Lindsey Treffry | The Argonaut
Rachel Martin’s friend and NPR coworker was kidnapped in 2007 while covering news on the ground in Iraq. The kidnappers later called with death threats and wanted a ransom for his release.
At that time, Martin, a foreign correspondent for NPR, was assigned to cover John McCain’s visit to Camp Victory in Iraq and told her editor she would be devastated if the kidnappers killed her friend.
“I said ‘If they kill him, I’m not going to meet deadline,’” Martin said. “... My editor said, ‘Yes you will.’”
Her friend was released that day, and Martin said she learned a valuable lesson about maintaining calm amidst chaos from the experience.
Martin spoke to the University of Idaho community Tuesday about her experience broadcasting in the Middle East, including coverage of Afghanistan’s first democratic presidential election and the implementation of schools for Afghan girls.
Martin presented “Between the Lines: Five Lessons from Afghanistan, Iraq and the Home Front” to a full house in the UI College of Law courtroom.
The Idaho Falls High School graduate traveled to Afghanistan in 2003 as part of her graduate studies at Columbia University. By 2005 she was an NPR foreign correspondent in Berlin, covering issues like the London terrorist attacks and elections in Germany. Martin also worked for a short time covering White House Affairs for ABC News.
As a reporter, Martin said she wanted to educate herself about what she wanted to report on.
“I find that what makes me care — what makes listeners care — is how policies affect individuals,” she said.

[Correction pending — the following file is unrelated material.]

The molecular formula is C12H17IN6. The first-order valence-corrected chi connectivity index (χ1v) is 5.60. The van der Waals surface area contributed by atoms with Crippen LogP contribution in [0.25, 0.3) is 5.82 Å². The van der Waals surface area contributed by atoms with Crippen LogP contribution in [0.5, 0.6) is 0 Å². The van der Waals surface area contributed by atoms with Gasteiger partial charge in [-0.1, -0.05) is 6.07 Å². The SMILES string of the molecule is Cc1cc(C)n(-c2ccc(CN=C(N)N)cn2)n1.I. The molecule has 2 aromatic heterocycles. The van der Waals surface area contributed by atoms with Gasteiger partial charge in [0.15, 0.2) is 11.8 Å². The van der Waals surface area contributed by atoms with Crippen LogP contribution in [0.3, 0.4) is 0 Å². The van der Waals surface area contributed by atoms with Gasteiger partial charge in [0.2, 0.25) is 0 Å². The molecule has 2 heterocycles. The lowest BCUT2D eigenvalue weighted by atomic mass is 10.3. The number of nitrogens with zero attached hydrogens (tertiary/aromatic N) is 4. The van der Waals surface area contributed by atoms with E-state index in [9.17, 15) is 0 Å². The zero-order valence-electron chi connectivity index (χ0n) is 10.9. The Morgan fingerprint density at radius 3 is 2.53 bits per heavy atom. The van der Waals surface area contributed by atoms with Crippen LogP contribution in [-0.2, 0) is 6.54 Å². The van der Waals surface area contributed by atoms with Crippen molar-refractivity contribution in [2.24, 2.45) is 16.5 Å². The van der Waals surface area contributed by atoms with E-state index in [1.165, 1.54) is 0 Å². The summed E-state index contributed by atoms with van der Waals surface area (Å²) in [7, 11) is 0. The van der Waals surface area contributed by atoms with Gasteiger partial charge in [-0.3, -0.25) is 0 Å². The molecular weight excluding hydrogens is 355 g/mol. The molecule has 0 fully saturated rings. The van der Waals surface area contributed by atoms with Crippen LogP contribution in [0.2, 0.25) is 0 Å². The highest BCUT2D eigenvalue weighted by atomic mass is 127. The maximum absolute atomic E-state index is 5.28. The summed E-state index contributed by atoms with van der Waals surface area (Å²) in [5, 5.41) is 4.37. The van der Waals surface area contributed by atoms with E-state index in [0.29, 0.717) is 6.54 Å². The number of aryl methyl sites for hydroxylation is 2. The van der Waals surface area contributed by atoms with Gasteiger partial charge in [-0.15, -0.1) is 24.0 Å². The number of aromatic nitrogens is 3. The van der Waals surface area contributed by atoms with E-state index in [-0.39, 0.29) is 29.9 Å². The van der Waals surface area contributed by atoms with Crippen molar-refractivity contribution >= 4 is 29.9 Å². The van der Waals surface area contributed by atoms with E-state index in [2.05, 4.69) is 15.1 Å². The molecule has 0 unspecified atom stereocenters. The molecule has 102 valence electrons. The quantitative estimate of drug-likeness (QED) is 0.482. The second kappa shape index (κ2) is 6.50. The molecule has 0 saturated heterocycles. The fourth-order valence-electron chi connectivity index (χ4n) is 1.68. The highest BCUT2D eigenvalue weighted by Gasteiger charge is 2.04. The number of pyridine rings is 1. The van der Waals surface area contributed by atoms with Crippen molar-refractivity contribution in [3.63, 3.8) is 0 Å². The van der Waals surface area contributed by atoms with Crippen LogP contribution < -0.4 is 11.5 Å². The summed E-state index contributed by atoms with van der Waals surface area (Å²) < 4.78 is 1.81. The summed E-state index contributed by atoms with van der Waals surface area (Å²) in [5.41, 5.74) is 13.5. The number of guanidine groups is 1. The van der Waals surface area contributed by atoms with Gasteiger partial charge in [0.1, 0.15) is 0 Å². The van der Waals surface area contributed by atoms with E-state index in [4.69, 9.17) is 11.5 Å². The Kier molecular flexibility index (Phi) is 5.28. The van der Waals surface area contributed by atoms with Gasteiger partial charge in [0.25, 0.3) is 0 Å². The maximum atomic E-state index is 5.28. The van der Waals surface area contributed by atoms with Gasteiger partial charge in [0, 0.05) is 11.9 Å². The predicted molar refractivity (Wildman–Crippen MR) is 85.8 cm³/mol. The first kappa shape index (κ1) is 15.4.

Martin had the opportunity to do just that while covering policy such as the Pentagon’s ban of women from direct combat units. Martin gave the policy a face by publishing the story of Silver Star recipient Leigh Ann Hester, whose combat efforts earned her the third highest combat medal.
During her NPR coverage of the eradication of the U.S. military’s Don’t Ask, Don’t Tell policy, Martin featured U.S. Marine Maj. Darrel Choat, who publicly acknowledged that he was gay for the first time on NPR.
“It changed a lot of opinions and it had changed a lot of minds,” Martin said. “It mattered to find the person to tell the policy.”
Martin’s five-part speech included subtopics on her “half-full” view on life, the struggle of adjusting overseas and the truth of spoon-fed information.
“Any time I was down on my job ... she would say ‘Pinch yourself, because you’re living your dream and you don’t even know it,’” Martin said.
Martin emphasized the importance of living life to its fullest, and shared insight on how she furthered her career as she answered audience questions.
“Shaking things up — not doing the safe thing — can catapult your career,” Martin said.
Her speech was organized by Glenn Mosley, UI director of broadcasting in the School of Journalism and Mass Media, who said Martin’s speech was a great way for students to interact with an Idaho native who had national experience.
“If students do what we encourage them to do — take part in getting involved on campus, to write, edit, and critically analyze news — they’ll be as well prepared to go on and be like Rachel Martin,” Mosley said.
Her speech was sponsored by the UI School of Journalism and Mass Media, the James A. Louis McClure Center for Public Policy Research, the Martin Institute and Northwest Public Radio.
Kerry Swanson, station manager for NWPR, said the most interesting thing about Martin was her sense of adventure and how she has followed her dream.
“The sense that ‘I don’t know what I’m doing, but I’m going to try it, even if I’m wrong,’” Swanson said.
While teaching journalism classes overseas, Martin said she told her students to take risks as a reporter, but ultimately decided against living in a conflict zone.
She said she had never been in the line of fire, but was 30 feet from a rocket that killed a neighboring citizen.
“But that’s the job right?” Martin said.
As seen in Nov. 4 issue of The Argonaut.